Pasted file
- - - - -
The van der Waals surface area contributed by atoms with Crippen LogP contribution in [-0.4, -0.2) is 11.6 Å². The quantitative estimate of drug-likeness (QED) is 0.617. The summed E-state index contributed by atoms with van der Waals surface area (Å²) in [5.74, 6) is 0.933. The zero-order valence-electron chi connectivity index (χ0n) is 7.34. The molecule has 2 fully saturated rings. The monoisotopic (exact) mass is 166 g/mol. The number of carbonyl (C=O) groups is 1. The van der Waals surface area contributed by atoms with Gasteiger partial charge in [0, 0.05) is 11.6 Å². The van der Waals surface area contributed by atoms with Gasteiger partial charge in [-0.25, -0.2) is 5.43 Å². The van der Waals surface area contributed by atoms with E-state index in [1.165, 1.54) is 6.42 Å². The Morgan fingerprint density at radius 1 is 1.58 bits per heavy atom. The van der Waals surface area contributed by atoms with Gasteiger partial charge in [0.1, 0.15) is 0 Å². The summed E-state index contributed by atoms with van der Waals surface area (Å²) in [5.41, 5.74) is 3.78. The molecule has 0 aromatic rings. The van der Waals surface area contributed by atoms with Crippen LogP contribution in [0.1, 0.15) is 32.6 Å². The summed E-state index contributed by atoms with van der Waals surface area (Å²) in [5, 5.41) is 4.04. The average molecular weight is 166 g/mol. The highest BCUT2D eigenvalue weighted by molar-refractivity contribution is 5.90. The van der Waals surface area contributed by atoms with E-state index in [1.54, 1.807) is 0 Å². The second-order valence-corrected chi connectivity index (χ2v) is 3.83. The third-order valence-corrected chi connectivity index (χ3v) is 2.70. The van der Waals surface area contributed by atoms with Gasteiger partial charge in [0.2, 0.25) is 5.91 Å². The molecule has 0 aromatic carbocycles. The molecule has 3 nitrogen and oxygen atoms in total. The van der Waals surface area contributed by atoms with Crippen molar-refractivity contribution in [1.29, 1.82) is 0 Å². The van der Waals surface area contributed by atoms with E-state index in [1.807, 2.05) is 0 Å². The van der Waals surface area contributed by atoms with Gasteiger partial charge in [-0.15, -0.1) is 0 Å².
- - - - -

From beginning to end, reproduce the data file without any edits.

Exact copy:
The van der Waals surface area contributed by atoms with Crippen LogP contribution in [-0.4, -0.2) is 11.6 Å². The quantitative estimate of drug-likeness (QED) is 0.617. The summed E-state index contributed by atoms with van der Waals surface area (Å²) in [5.74, 6) is 0.933. The zero-order valence-electron chi connectivity index (χ0n) is 7.34. The molecule has 2 fully saturated rings. The monoisotopic (exact) mass is 166 g/mol. The number of carbonyl (C=O) groups is 1. The van der Waals surface area contributed by atoms with Gasteiger partial charge in [0, 0.05) is 11.6 Å². The van der Waals surface area contributed by atoms with Gasteiger partial charge in [-0.25, -0.2) is 5.43 Å². The van der Waals surface area contributed by atoms with E-state index in [1.165, 1.54) is 6.42 Å². The Morgan fingerprint density at radius 1 is 1.58 bits per heavy atom. The van der Waals surface area contributed by atoms with Gasteiger partial charge in [0.1, 0.15) is 0 Å². The summed E-state index contributed by atoms with van der Waals surface area (Å²) in [5.41, 5.74) is 3.78. The molecule has 0 aromatic rings. The van der Waals surface area contributed by atoms with Crippen LogP contribution in [0.1, 0.15) is 32.6 Å². The summed E-state index contributed by atoms with van der Waals surface area (Å²) in [5, 5.41) is 4.04. The average molecular weight is 166 g/mol. The highest BCUT2D eigenvalue weighted by molar-refractivity contribution is 5.90. The van der Waals surface area contributed by atoms with E-state index in [1.54, 1.807) is 0 Å². The second-order valence-corrected chi connectivity index (χ2v) is 3.83. The third-order valence-corrected chi connectivity index (χ3v) is 2.70. The van der Waals surface area contributed by atoms with Gasteiger partial charge in [0.2, 0.25) is 5.91 Å². The molecule has 0 aromatic carbocycles. The molecule has 3 nitrogen and oxygen atoms in total. The van der Waals surface area contributed by atoms with Crippen molar-refractivity contribution in [1.29, 1.82) is 0 Å². The van der Waals surface area contributed by atoms with E-state index in [1.807, 2.05) is 0 Å². The van der Waals surface area contributed by atoms with Gasteiger partial charge in [-0.15, -0.1) is 0 Å².